The Ontario government will introduce changes that would help workers in over 30 in-demand professions move here with their families while continuing their careers. The changes, if passed, would tackle Ontario’s historic labour shortage – the largest in a generation – by ensuring out-of-province workers can register in their regulated profession or trade within 30 days.
“At a time when our government is building Ontario, it’s never been more important that we attract more workers to fill in-demand jobs,” said Premier Doug Ford. “To do so, we’re cutting red tape to make it easier for skilled professionals from across Canada to get the papers they need to work in Ontario, faster. This move opens more doors for workers to call Ontario home while contributing to our plan to build more roads, bridges, highways, homes and public transit.”
“I continue to hear from local businesses that there has been difficulty in finding skilled trades workers to meet their current demand,” said MPP Andrea Khanjin. “My goal is to do what I can to help businesses thrive here, and attracting the right talent to Ontario is a huge competitive advantage. It will allow Ontario to continue to grow sustainably while growing the next generation of skilled trades workers.”
“Through most of the pandemic, Hörmann TNR in Barrie, like so many other local employers, has been challenged with labour shortages in our production team,” said Marcus von Reden, President of TNR Doors. “Finding reliable, motivated and dependable workers who can help us manufacture doors and fulfill our backlog of orders is paramount to us. The business cycle is strong and our customers are depending on us to deliver their orders in a timely manner; to do that, we require a stable workforce.”
“Barrie Welding & Machine works for many clients from almost every sector of the economy. The desperate need for skilled technical staff is universal throughout them all,” said Adam Smith, General Manager at Barrie Welding & Machine. “Finding qualified trades people, whether they are from a regulated or unregulated trade, is extremely difficult. Any legislation that will help attract qualified technical people to Ontario, plus make it easier for them to enter our workforce, is a huge win in our opinion. Ontario is the central manufacturing hub of Canada, and it drives a significant portion of our nation’s economy. Technical people are the fuel that feeds that engine, without them we won't be able to continue to grow.”
Unfilled jobs cost the province billions in lost productivity, and between July and September of 2021, there were 338,835 vacant jobs across Ontario, including many in the skilled trades. To give Ontario a competitive advantage, the government plans to introduce legislation that ensures workers from other provinces can get their credentials processed within a service standard of 30 business days. This would make it easier for engineers, auto mechanics, plumbers and several other regulated professionals Ontario needs to move to the province, fill vacant in-demand jobs and drive economic growth.
“Ontario is leading Canada’s economic growth, but I keep hearing from businesses on Main Street who can’t find the workers they need to grow,” said Monte McNaughton, Minister of Labour, Training and Skills Development. “There are hundreds of thousands of paycheques waiting to be collected. That is why our government is working for workers and leading the country with changes that rebalance the scales and make it clear – we want more skilled professionals and tradespeople to come here.”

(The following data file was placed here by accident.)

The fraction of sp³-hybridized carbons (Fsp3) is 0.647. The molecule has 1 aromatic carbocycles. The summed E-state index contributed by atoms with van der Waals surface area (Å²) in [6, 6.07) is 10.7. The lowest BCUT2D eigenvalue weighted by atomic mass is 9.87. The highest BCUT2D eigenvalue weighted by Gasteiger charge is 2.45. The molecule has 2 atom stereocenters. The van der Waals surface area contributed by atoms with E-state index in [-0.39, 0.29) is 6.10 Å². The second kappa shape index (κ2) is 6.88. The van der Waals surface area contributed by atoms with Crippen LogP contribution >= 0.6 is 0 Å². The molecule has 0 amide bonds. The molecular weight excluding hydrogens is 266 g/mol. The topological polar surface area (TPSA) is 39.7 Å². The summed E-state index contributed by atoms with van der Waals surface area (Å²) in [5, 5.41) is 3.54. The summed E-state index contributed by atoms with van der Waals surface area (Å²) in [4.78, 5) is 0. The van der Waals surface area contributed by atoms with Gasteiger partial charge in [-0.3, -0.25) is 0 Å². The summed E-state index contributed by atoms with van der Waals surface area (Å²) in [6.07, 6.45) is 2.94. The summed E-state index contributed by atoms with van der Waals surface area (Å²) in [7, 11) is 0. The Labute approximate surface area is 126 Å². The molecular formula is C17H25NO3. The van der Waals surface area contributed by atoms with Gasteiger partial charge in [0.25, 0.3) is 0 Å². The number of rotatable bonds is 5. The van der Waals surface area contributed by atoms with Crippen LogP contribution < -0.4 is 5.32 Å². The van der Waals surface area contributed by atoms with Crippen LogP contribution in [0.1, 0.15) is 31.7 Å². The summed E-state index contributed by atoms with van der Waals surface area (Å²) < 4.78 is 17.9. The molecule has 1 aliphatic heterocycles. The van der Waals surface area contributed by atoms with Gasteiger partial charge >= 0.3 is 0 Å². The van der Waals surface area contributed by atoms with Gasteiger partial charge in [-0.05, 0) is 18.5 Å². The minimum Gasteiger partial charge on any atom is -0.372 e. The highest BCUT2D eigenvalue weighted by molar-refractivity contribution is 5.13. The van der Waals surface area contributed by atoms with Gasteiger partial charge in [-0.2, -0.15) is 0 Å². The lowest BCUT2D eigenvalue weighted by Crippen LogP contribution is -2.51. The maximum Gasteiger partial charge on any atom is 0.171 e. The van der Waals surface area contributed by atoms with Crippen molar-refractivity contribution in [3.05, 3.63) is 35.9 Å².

In addition, the government is proposing to recognize three fuel-related professions under the province’s skilled trades legislation, meaning Ontario will take steps to officially recognize all 55 Red Seal Trades. The Red Seal Program is a partnership between the federal government and provinces and territories that sets a common standard for apprenticeship training and certification and makes it easier for workers to move between provinces and territories. The full list of Red Seal trades, some of which will benefit from the 30-business-day registration period, includes construction electricians, tool and die makers and others. All these workers will play a crucial role in delivering the province’s infrastructure projects on time and on budget.
Further to these measures, the province is also working towards making it easier for workers who have completed fall protection training in another province to come to work in Ontario. This would include allowing them to start to work immediately after completing a refresher course from an accredited Ontario provider. The province’s new agency, Skilled Trades Ontario, is also harmonizing training standards for a dozen trades. This makes it easier for apprentices from other provinces to continue their training in Ontario.
These actions are part of Ontario’s ambitious plan to attract the best workers from across Canada and around the world by making the province the best place to live, work and raise a family. This follows legislation in the fall to remove unfair and discriminatory barriers against foreign-trained professionals, and the “Right to Disconnect” and the banning of non-compete clauses.
The proposed initiatives announced today build on other measures to support workers and their families that the government intends to introduce this winter, which will be unveiled in the coming days.
There are 144 trades currently prescribed under skilled trades legislation in Ontario.
Data suggests that the need to replace retiring workers is elevated in the skilled trades. In 2016, nearly one in three journeypersons in Ontario were aged 55 years or older.
Ontario currently recognizes 52 of the 55 trades covered by the Red Seal program. The three remaining occupations: Gas Fitter Class A, Gas Fitter Class B, and Oil and Heat Systems Technician, are not yet established as skilled trades in Ontario.